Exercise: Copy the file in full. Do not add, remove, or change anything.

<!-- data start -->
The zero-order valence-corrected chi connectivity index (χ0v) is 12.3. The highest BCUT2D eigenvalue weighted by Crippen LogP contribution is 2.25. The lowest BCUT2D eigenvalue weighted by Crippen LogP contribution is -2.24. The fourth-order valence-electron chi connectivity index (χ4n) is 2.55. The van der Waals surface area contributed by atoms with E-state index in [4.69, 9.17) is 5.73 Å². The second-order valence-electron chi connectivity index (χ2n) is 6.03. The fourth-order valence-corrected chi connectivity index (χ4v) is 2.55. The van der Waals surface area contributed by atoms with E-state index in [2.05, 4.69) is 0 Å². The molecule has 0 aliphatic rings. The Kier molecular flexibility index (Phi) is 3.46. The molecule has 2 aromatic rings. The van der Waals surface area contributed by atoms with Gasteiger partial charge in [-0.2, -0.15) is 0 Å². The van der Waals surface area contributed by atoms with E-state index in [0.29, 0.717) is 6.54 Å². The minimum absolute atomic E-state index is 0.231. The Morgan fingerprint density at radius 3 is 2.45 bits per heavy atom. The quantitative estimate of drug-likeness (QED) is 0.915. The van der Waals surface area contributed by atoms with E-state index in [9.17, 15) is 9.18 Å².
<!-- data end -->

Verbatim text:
The zero-order valence-corrected chi connectivity index (χ0v) is 12.3. The highest BCUT2D eigenvalue weighted by Crippen LogP contribution is 2.25. The lowest BCUT2D eigenvalue weighted by Crippen LogP contribution is -2.24. The fourth-order valence-electron chi connectivity index (χ4n) is 2.55. The van der Waals surface area contributed by atoms with E-state index in [4.69, 9.17) is 5.73 Å². The second-order valence-electron chi connectivity index (χ2n) is 6.03. The fourth-order valence-corrected chi connectivity index (χ4v) is 2.55. The van der Waals surface area contributed by atoms with E-state index in [2.05, 4.69) is 0 Å². The molecule has 0 aliphatic rings. The Kier molecular flexibility index (Phi) is 3.46. The molecule has 2 aromatic rings. The van der Waals surface area contributed by atoms with Gasteiger partial charge in [-0.2, -0.15) is 0 Å². The van der Waals surface area contributed by atoms with E-state index in [0.29, 0.717) is 6.54 Å². The minimum absolute atomic E-state index is 0.231. The Morgan fingerprint density at radius 3 is 2.45 bits per heavy atom. The quantitative estimate of drug-likeness (QED) is 0.915. The van der Waals surface area contributed by atoms with E-state index in [9.17, 15) is 9.18 Å².